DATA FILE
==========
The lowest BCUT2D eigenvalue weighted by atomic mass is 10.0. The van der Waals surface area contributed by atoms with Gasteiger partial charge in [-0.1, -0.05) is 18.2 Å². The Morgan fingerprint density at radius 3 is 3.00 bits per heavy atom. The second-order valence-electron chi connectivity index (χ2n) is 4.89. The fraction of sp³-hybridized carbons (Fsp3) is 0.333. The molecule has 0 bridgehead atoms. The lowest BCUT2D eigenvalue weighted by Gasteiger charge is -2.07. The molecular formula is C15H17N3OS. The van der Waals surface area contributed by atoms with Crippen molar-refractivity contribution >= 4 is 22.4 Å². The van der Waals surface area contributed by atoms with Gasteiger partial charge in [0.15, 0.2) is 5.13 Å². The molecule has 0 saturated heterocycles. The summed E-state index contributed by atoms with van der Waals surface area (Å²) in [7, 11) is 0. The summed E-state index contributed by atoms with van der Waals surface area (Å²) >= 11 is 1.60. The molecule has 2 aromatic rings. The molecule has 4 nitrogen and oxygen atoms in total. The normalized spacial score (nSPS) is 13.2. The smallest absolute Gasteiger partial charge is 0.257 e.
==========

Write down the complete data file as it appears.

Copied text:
The lowest BCUT2D eigenvalue weighted by atomic mass is 10.0. The van der Waals surface area contributed by atoms with Gasteiger partial charge in [-0.1, -0.05) is 18.2 Å². The Morgan fingerprint density at radius 3 is 3.00 bits per heavy atom. The second-order valence-electron chi connectivity index (χ2n) is 4.89. The fraction of sp³-hybridized carbons (Fsp3) is 0.333. The molecule has 0 bridgehead atoms. The lowest BCUT2D eigenvalue weighted by Gasteiger charge is -2.07. The molecular formula is C15H17N3OS. The van der Waals surface area contributed by atoms with Crippen molar-refractivity contribution >= 4 is 22.4 Å². The van der Waals surface area contributed by atoms with Gasteiger partial charge in [0.15, 0.2) is 5.13 Å². The molecule has 0 saturated heterocycles. The summed E-state index contributed by atoms with van der Waals surface area (Å²) in [7, 11) is 0. The summed E-state index contributed by atoms with van der Waals surface area (Å²) >= 11 is 1.60. The molecule has 2 aromatic rings. The molecule has 4 nitrogen and oxygen atoms in total. The normalized spacial score (nSPS) is 13.2. The smallest absolute Gasteiger partial charge is 0.257 e.